Student - 29 maart 2011

Japanese students raise funds for their country

Japanese students and researchers in Wageningen started a donation campaign today in Forum. During the lunch break the students collected money for the victims of the earthquake and the tsunami that swept across Japan.

Japan_004.jpg
Japan_004.jpg

Foto: .

Japanese students in Wageningen were shocked at the disaster, says Asako Kawai, one of the organisers the campaign. The latest reports say that 28,000 people have died or are still missing.
'But the response from friends here was overwhelming. Many people called me or sent me emails to ask about my family. It gave me such a warm feeling.' The student chaplaincy organised a prayer for the victims.  
Many people helped to prepare the fund raising. 'Friends and colleagues from different countries helped us to make all these origami cranes. We have one big international team behind us', says Asako. Everyone who makes a donation, gets a crane as a token of thanks.
If you want to help out, you can do so tomorrow in Forum, on Thursday in the Leeuwenborch and Saturday at the Markt near the fountain.
Looking at the list of deceased
Makiko Take, 1 st year MSc International Development Studies:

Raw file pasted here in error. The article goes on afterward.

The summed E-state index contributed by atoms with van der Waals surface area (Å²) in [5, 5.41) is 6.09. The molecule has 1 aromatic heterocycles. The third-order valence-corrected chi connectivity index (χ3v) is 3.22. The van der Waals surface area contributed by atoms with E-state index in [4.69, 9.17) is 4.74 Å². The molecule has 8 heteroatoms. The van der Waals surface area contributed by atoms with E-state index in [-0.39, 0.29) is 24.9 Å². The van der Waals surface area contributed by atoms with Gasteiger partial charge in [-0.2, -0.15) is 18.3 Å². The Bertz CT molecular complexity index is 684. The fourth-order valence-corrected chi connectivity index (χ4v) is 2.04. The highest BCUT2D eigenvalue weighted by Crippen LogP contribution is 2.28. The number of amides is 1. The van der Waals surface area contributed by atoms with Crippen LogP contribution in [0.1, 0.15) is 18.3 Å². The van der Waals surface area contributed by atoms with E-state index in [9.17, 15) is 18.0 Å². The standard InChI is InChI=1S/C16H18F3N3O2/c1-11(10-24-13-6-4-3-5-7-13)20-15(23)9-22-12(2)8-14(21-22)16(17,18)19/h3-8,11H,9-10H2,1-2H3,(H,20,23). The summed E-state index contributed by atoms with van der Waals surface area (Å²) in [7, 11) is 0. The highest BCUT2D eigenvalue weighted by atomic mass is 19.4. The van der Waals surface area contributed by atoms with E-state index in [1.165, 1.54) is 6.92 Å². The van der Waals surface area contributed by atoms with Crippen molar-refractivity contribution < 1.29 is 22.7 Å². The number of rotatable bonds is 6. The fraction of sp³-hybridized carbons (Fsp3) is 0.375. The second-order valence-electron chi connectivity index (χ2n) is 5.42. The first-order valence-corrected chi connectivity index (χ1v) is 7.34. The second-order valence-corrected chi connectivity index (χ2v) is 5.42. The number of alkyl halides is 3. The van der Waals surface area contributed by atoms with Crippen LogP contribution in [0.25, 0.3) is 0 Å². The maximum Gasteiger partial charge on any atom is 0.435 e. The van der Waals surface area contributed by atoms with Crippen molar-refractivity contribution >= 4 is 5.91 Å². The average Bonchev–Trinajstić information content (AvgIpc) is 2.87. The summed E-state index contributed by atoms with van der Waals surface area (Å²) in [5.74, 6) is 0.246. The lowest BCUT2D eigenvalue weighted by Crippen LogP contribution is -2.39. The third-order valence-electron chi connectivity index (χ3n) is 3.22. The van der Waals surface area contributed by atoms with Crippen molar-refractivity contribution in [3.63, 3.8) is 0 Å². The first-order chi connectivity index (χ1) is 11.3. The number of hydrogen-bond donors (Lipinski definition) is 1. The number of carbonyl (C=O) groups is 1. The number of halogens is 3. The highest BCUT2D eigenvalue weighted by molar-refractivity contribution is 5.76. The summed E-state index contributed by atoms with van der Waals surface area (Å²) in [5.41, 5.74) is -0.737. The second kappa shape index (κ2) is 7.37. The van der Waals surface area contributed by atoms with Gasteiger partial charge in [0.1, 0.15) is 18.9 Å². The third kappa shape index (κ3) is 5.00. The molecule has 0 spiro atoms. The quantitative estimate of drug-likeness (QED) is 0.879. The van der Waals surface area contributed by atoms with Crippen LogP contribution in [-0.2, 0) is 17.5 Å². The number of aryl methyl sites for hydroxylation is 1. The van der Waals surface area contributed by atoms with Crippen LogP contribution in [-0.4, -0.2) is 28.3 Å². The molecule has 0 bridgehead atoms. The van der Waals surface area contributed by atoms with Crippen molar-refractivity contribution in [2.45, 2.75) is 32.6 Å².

'The communication devices don't work, so I have no direct contact with my family and friends in Japan. My aunt and uncle and their five children are missing. We think that they have been evacuated to a shelter in their village, but there is no trace left of the shelter. 'To get information, I go to a kind of bulletin board on internet. There I posted a missing person's ad with the name, age and a description of what they look like. People go to the area on foot to gather information and they pass it on. But I don't even know who they are, and I'm not sure whether the information is correct or not. 'Every morning I look at the list of deceased from the police department. The first time I opened it, my heart was beating very fast as I looked for the names of my family. But now I am just numb; I open them as a morning routine. There are so many deaths and there is no fuel to burn the bodies. They have now started to bury unidentified bodies, without us knowing who they are. 'I have gotten enormous support from my fellow students;  they have been so wonderful. Without them I couldn't have gone to class. Now they give me energy with their support. They are just so important to me, I can't even explain it.'

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